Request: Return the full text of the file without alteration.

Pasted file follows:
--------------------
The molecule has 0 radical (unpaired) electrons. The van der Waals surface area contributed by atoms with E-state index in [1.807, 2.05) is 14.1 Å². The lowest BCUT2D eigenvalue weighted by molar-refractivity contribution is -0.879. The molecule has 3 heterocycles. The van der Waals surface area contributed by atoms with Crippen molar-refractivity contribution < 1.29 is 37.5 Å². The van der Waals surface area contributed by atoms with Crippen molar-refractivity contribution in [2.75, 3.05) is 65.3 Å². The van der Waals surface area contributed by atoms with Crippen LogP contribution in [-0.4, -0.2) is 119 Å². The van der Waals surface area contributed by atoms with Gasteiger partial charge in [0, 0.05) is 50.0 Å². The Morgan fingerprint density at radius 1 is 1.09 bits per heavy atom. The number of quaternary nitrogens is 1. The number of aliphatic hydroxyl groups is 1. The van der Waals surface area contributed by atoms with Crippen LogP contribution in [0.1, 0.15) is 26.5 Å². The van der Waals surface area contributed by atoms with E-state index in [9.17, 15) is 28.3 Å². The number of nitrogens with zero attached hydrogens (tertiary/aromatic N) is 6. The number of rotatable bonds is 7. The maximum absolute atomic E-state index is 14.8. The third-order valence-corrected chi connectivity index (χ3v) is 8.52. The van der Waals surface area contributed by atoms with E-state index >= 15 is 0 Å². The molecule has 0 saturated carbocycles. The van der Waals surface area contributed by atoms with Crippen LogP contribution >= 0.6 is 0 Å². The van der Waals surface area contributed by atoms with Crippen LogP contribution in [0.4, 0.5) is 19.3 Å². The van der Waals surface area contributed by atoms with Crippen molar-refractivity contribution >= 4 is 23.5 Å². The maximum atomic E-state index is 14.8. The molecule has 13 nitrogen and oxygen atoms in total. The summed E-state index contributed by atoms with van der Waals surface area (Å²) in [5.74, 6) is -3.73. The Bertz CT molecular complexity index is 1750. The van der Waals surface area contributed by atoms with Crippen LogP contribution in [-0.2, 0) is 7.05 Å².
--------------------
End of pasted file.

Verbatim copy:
The molecule has 0 radical (unpaired) electrons. The van der Waals surface area contributed by atoms with E-state index in [1.807, 2.05) is 14.1 Å². The lowest BCUT2D eigenvalue weighted by molar-refractivity contribution is -0.879. The molecule has 3 heterocycles. The van der Waals surface area contributed by atoms with Crippen molar-refractivity contribution < 1.29 is 37.5 Å². The van der Waals surface area contributed by atoms with Crippen molar-refractivity contribution in [2.75, 3.05) is 65.3 Å². The van der Waals surface area contributed by atoms with Crippen LogP contribution in [-0.4, -0.2) is 119 Å². The van der Waals surface area contributed by atoms with Gasteiger partial charge in [0, 0.05) is 50.0 Å². The Morgan fingerprint density at radius 1 is 1.09 bits per heavy atom. The number of quaternary nitrogens is 1. The number of aliphatic hydroxyl groups is 1. The van der Waals surface area contributed by atoms with Crippen LogP contribution in [0.1, 0.15) is 26.5 Å². The van der Waals surface area contributed by atoms with E-state index in [9.17, 15) is 28.3 Å². The number of nitrogens with zero attached hydrogens (tertiary/aromatic N) is 6. The number of rotatable bonds is 7. The maximum absolute atomic E-state index is 14.8. The third-order valence-corrected chi connectivity index (χ3v) is 8.52. The van der Waals surface area contributed by atoms with E-state index >= 15 is 0 Å². The molecule has 0 saturated carbocycles. The van der Waals surface area contributed by atoms with Crippen LogP contribution >= 0.6 is 0 Å². The van der Waals surface area contributed by atoms with Crippen LogP contribution in [0.4, 0.5) is 19.3 Å². The van der Waals surface area contributed by atoms with Crippen molar-refractivity contribution >= 4 is 23.5 Å². The maximum atomic E-state index is 14.8. The molecule has 13 nitrogen and oxygen atoms in total. The summed E-state index contributed by atoms with van der Waals surface area (Å²) in [5.74, 6) is -3.73. The Bertz CT molecular complexity index is 1750. The van der Waals surface area contributed by atoms with Crippen LogP contribution in [-0.2, 0) is 7.05 Å².